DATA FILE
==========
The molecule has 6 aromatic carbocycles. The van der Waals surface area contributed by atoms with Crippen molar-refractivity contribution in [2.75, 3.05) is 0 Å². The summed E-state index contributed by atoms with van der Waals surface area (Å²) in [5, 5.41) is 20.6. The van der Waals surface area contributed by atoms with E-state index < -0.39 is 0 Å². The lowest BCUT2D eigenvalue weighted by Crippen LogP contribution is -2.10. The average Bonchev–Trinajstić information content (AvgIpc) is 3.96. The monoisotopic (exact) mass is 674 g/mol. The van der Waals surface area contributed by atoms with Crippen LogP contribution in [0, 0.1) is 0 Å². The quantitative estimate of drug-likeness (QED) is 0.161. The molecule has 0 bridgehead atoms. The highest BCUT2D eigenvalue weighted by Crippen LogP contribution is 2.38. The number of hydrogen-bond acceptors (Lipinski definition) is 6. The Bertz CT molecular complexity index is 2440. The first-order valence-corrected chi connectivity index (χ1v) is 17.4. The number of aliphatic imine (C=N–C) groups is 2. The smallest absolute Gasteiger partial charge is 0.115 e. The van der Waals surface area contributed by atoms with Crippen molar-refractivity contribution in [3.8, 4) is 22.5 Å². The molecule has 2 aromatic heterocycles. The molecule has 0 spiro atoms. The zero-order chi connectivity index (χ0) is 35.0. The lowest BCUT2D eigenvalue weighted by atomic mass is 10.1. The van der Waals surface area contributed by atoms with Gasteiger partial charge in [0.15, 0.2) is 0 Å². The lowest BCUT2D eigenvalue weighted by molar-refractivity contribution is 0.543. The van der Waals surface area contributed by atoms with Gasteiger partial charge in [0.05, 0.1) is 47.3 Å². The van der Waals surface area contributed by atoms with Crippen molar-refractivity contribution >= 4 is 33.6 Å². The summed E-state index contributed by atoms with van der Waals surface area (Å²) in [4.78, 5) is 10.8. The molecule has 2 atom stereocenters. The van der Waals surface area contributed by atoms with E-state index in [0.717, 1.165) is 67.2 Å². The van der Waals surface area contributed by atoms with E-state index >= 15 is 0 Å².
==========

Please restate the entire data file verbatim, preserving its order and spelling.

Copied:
The molecule has 6 aromatic carbocycles. The van der Waals surface area contributed by atoms with Crippen molar-refractivity contribution in [2.75, 3.05) is 0 Å². The summed E-state index contributed by atoms with van der Waals surface area (Å²) in [5, 5.41) is 20.6. The van der Waals surface area contributed by atoms with E-state index < -0.39 is 0 Å². The lowest BCUT2D eigenvalue weighted by Crippen LogP contribution is -2.10. The average Bonchev–Trinajstić information content (AvgIpc) is 3.96. The monoisotopic (exact) mass is 674 g/mol. The van der Waals surface area contributed by atoms with Crippen LogP contribution in [0, 0.1) is 0 Å². The quantitative estimate of drug-likeness (QED) is 0.161. The molecule has 0 bridgehead atoms. The highest BCUT2D eigenvalue weighted by Crippen LogP contribution is 2.38. The number of hydrogen-bond acceptors (Lipinski definition) is 6. The Bertz CT molecular complexity index is 2440. The first-order valence-corrected chi connectivity index (χ1v) is 17.4. The number of aliphatic imine (C=N–C) groups is 2. The smallest absolute Gasteiger partial charge is 0.115 e. The van der Waals surface area contributed by atoms with Crippen molar-refractivity contribution in [3.8, 4) is 22.5 Å². The molecule has 2 aromatic heterocycles. The molecule has 0 spiro atoms. The zero-order chi connectivity index (χ0) is 35.0. The lowest BCUT2D eigenvalue weighted by atomic mass is 10.1. The van der Waals surface area contributed by atoms with Gasteiger partial charge in [0.15, 0.2) is 0 Å². The lowest BCUT2D eigenvalue weighted by molar-refractivity contribution is 0.543. The van der Waals surface area contributed by atoms with Gasteiger partial charge in [0.05, 0.1) is 47.3 Å². The van der Waals surface area contributed by atoms with Crippen molar-refractivity contribution >= 4 is 33.6 Å². The summed E-state index contributed by atoms with van der Waals surface area (Å²) in [4.78, 5) is 10.8. The molecule has 2 atom stereocenters. The van der Waals surface area contributed by atoms with E-state index in [0.717, 1.165) is 67.2 Å². The van der Waals surface area contributed by atoms with E-state index >= 15 is 0 Å².